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  1. #1
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    Bike Routes mapping sites? Also etiquette Q

    Hello

    I am returning to bike riding after many years away. I have a 15 mile commute to work I want to start biking this year. My first question, what are the best sites for figuring out a route? On my first attempt I got a flat because I had to get off a busy narrow road. I want to see if I can figure out a better way that avoids some of those headaches.

    Then my other question, the narrow busy road I got off, is that part of the life of a bicyclist? Or should I have just held up traffic for a little while until it widened etc. Ideally I would have planned a better route in the first place to avoid the problem.

  2. #2
    Senior Member Zero_Enigma's Avatar
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    Hmm... Google Maps should help out. To my knowledge the viewing of local traffic option only works in the US of A which is handy for checking out the traffic in the area.

    BTW did you have a repair kit when riding? Or a spare tube? You should carry a spare tube at the least and a pump to fill that tube up so you can keep going and not walk home with a flat. You do know how to fix a flat right??
    Zero_Enigma

  3. #3
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    I am waiting for the day someone makes a map that includes any ridable passage. but they would be incredibly difficult to implement properly.

  4. #4
    Senior Member tt1106's Avatar
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    If you sign up for Buckeyeoutdoors.com. You can log all your data, and there is a route making option.
    It's not perfect, but it is functional. I'm pretty sure it interfaces with Google.

    Ps...Spare tube and C02 inflator. The sanity you save may be your own.

  5. #5
    The Randonnee Shop
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    My favorites:
    MyOutdoors.net
    example route:
    http://myoutdoors.net/entry.php?id=13384

    gmap-pedometer.com
    example route:
    http://www.gmap-pedometer.com/?r=446258

    If you've got a GPS unit, motionbased.com
    example route: http://trail.motionbased.com/trail/i...kValue=2471332

  6. #6
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    I love using Mapquest, because you can set it to avoid highways and do the shortest distance, which usually gives you smaller streets.

  7. #7
    uhmmmm? baskinrobbin's Avatar
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    +1 for mapquest

  8. #8
    Senior Member RussB's Avatar
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    Try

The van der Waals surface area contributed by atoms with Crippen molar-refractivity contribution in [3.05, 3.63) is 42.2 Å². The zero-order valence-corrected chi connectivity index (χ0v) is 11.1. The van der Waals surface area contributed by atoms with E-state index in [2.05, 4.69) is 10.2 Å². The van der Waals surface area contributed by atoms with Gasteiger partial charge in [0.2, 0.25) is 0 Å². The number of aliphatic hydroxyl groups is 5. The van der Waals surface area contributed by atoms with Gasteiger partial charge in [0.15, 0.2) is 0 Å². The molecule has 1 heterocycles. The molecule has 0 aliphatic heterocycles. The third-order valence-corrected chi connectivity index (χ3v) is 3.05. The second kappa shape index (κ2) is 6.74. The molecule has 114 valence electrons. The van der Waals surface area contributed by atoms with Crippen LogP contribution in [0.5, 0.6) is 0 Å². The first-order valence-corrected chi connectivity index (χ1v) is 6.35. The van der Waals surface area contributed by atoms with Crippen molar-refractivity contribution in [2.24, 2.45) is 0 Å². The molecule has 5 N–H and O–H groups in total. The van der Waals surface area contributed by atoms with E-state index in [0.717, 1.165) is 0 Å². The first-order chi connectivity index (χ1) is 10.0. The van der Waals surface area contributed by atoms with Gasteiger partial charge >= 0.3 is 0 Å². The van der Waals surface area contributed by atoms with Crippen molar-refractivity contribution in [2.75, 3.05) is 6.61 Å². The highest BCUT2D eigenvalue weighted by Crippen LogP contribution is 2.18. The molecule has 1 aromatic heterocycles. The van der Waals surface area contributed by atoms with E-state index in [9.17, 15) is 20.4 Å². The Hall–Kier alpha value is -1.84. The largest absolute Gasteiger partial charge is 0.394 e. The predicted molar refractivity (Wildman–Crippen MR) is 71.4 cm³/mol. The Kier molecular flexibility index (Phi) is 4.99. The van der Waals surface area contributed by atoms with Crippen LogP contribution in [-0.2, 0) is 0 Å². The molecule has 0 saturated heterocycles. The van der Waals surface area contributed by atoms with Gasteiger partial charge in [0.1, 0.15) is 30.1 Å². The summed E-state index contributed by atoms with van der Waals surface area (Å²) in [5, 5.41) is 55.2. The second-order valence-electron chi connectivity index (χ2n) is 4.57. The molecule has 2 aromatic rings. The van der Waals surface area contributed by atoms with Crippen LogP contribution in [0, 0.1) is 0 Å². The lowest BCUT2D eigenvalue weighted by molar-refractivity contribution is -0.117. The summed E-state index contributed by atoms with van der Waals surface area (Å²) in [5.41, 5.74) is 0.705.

http://www.toporoute.com
    It allows you to plot a route and see how far it is. When you use it, check the "follow road" check box at the top.

    Russ B

  9. #9
    Senior Member roadrider's Avatar
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    Check out mapmyrid.com. excellent for mapping and locating other routes in your area.
    Jeff

    Campagnolo : Only God makes better parts

  10. #10
    Better rider 20 yrs ago fprintf's Avatar
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    www.mapmyride.com is what I recommend. Awesome mapping features, especially the "auto-route" and elevation options. I think www.routeslip.com has those features too, though support has been spotty until the past few weeks.

  11. #11
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    Quote Originally Posted by PunkMartyr View Post
    My first question, what are the best sites for figuring out a route? On my first attempt I got a flat because I had to get off a busy narrow road. I want to see if I can figure out a better way that avoids some of those headaches.
    Try checking with your city/town hall to see if they publish a map, or have a list, of streets with dedicated bike lanes or suggested bike routes on side streets.

  12. #12
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    Check out if your local city pubishes a map with good and bad cycling routes. In Buffalo NY for instance you can go to: http://gbnrtc.org/bicycle_route_map.htm. You can also call and get them to send you the paper map for free. This is not an interactive computer based route map, but I can use it to help plan a route through a part of town I haven't cycled through before, and it was spot on. I had to ride a short streach of road that was listed red (avoid) and I can confirm that it was a lousy street for cyclists (4 busy lanes, no room for a bicycle anywhere). An other route was listed as Orange meaning OK for cyclists, but not a deficated bike lane, and it was a good route. The road was wide enough in most parts that the cars could pass and give me about 3 ft of space without having to go into on-coming traffic. I also used a MUP that runs from about .1 mile from my office, up along the end of the Erie canal and the along the Niagara river. There is only one section that can get busy with pedestrians, the rest is nice cylcing.

    If you are uncertain and are scoping out a ride you will do more often, you could scout the route by car... I know that is partly defeating the purpose of cycling, but getting hurt on a bad street does no one any good.

    Happy riding,
    André

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